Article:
Ashley

  4. nicole hollier says:

    i have 2 boxer male that just turned 2, we got one at 6 weeks old and had him for a whole year before being contacted that the owner who bought his brother could not keep him . we took the brother a year ago and its been a looong and hard year .we had the brother fixed about 6 months after getting him and it has not helped the fighting at all .Could this also be littermate syndrome even if we took the brother a year later

  5. Kimberly Nilsson says:

    Hi Jeff. I just read your article. I am in that situation right now and issues have arisen. I fostered two 4 month old sisters. I don’t feel that the rescue I worked with made an honest effort to find homes so we ended up adopting them. They are now 10 months old and Violet attacked her sister yesterday. She had a bird and I guess thought Dora was going to take it and just attacked. Both dogs ended up atthe vet with puncture wounds. Violet is food aggressive and when she gets excited she turns on Dora. I’m scared to even put the two together anymore and feel it’s necessary to re home Violet but don’t know how to go about finding a good home and I don’t want to take her to the Shelter. They were initially rescued from the Shelter on the morning they were to be euthanized. I’m sick about this because I love them both. I’m hoping you can give me some suggestions on finding a new home?

  6. We are in a similar situation as commenter Kimberly. We actually rescued two hound pups who had been dumped in our neighborhood and lived on their own for months. The local animal control told us they were feral and couldn’t be caught. Now, we’ve had them for six months and we’ve run smack into a huge problem.

    The evolution of Butter & Sugar went something like this:
    Two emancipated hounds were spotted running through the woods, wouldn’t come anywhere near people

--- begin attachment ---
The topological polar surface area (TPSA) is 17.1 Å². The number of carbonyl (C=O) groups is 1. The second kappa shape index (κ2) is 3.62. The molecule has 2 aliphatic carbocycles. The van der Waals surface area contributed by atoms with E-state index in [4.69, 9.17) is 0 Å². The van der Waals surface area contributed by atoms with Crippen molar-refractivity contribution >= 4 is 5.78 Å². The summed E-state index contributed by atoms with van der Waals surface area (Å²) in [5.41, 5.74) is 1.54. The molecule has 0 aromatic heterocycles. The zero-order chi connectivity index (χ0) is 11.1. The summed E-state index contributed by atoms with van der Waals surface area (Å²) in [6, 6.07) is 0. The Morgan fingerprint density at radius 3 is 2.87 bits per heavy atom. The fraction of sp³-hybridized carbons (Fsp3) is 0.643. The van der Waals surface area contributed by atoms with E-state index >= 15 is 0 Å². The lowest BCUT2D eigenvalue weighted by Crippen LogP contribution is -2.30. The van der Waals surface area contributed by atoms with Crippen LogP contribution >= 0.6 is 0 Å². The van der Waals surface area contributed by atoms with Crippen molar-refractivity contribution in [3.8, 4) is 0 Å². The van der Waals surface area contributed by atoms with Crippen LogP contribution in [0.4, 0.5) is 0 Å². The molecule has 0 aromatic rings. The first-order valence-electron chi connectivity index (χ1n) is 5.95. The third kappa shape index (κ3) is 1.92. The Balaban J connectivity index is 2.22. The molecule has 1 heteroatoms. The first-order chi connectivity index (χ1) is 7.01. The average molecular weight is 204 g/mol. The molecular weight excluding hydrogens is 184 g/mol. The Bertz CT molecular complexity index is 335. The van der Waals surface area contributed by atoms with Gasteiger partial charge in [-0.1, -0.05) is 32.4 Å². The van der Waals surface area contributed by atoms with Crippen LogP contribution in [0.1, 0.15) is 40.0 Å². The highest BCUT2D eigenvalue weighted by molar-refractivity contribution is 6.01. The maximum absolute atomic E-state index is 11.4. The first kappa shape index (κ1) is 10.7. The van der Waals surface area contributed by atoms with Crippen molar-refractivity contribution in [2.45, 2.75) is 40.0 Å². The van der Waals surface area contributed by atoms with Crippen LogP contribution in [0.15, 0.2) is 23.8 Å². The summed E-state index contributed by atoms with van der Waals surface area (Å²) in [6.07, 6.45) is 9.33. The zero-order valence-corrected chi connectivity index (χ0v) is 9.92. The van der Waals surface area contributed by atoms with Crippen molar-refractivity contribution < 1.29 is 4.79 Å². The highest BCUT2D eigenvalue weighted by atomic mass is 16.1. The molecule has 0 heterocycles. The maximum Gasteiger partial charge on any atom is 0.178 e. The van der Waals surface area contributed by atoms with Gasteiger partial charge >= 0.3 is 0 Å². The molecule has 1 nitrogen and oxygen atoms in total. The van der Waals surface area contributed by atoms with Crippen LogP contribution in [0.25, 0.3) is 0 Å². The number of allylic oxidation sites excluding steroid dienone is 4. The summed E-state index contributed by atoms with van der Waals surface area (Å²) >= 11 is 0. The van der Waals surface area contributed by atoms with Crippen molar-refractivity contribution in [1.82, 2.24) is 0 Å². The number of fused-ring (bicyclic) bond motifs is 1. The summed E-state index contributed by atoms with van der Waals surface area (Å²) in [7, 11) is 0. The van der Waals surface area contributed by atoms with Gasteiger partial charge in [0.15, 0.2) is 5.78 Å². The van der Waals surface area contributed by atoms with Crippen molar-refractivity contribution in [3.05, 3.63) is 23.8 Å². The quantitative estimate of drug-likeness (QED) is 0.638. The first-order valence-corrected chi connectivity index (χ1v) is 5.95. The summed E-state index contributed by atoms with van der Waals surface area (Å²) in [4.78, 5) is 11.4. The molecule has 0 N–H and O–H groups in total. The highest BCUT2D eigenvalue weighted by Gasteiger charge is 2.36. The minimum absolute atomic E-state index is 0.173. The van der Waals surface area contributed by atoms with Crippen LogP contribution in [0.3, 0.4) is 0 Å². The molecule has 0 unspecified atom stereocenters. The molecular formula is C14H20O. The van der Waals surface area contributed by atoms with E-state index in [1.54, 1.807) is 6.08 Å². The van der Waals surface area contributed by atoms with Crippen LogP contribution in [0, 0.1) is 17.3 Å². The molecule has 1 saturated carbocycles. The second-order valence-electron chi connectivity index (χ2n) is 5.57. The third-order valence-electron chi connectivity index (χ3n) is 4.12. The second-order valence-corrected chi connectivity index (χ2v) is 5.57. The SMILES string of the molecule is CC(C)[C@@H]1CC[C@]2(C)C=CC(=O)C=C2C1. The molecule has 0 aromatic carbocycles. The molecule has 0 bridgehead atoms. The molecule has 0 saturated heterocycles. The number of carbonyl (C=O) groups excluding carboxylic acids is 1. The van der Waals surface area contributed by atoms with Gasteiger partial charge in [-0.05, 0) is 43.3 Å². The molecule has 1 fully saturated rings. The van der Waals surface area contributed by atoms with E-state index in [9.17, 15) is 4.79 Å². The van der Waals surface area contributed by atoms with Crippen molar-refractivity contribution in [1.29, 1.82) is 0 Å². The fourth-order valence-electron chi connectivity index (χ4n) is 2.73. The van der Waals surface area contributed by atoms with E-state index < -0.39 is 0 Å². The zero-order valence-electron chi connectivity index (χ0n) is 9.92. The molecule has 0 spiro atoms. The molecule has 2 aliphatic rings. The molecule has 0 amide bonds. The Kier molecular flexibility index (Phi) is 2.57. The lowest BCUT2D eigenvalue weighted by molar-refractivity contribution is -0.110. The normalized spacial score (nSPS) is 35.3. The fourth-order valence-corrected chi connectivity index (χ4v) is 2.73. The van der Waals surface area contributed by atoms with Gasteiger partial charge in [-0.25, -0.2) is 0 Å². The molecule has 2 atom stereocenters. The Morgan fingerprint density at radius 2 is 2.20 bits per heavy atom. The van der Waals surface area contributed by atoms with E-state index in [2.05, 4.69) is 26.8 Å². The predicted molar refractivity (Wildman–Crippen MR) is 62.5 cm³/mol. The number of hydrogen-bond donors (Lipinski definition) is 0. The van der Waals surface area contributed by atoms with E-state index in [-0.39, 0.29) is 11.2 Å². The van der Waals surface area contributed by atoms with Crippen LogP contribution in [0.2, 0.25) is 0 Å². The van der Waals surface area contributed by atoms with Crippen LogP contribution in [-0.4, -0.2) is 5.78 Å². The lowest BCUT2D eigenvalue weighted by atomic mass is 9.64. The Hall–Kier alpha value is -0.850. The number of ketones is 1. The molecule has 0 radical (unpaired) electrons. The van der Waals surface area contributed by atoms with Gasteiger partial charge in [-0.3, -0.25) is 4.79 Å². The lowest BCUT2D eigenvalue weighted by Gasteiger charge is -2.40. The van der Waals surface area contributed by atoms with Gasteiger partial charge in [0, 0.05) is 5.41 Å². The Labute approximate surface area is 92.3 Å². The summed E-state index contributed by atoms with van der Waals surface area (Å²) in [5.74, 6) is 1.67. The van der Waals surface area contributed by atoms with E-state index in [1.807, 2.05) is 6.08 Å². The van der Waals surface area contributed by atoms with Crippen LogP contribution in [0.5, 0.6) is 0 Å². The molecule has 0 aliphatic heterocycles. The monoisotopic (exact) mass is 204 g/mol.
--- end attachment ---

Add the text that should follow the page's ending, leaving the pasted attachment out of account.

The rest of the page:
Two emancipated hounds began eating the dog food we left in the yard, while still running when they saw us
    They stopped running, but still wouldn’t let us come near them
    They let us feed them but would take off if we attempted to touch them
    They let me touch them but not my husband
    They let us both pet them
    They slept in the laundry room
    They slept in crates
    They slept on the couch
    Both slept in the bed with us
    Began guarding toys or bones
    One of them has become very possessive of my husband
    They have gotten into several dog fights, some resulting in stitches, the latest was very difficult to break up and resulted in several puncture wounds on one dog.
    Now, we are worried about letting them freely spend time around each other due to the fact that the one who was the aggressor in the last fight still stiffens up and growls at her sister.

    Hubby says we need to split them up and adopt out separately. Is this honestly the best solution for the dogs?

    • Kudos to you for rescuing these dogs. You might want to consult with a veterineary behaviorist in your area. But rehoming one of them may be the best option. But it sort of depends on how each would get along with other dogs.

  7. jlb0017 says:

    Hi Jeff I found you in the litter mates article. And I have a question. I recently rescued a puppy. Momma had her puppies while at the rescue. I went to pick up my puppy at 8 weeks with my mom and while we were there they had one puppy left. So my mom decided to adopt it. So now we each have a puppy from the same litter. We spend a lot of time together. But we do not live together. However our dogs will see each other sometimes several times a week. Also my mother was originally going to take my dog during the day to help keep potty training going. Now we are thinking that’s not a good idea.

    So I guess my question is. Can dogs get litter syndrome if they see their siblings often but do not live together? At first we were so excited they were going to grow up together. Now I’m thinking this was a major
    Mistake.

    • Your situation sounds fine! The dogs get to spend lots of time apart. The issue is constant contact with no room to develop or socialize individually. Plus it does not happen with every set of siblings. Be sure each gets to puppy socials separately, meet 100 people before 12 weeks separately, goes to separate training classes, vet appointments, etc. Spending lots of time together is not the same as 100% of time together

  8. jlb0017 says:

    Thank you! I’m more worried about this then my mom. But my dog will be watched by her 2-3 times week with her sister. At first I was so excited about this. Then I panicked after reading some articles! I appreciate the advice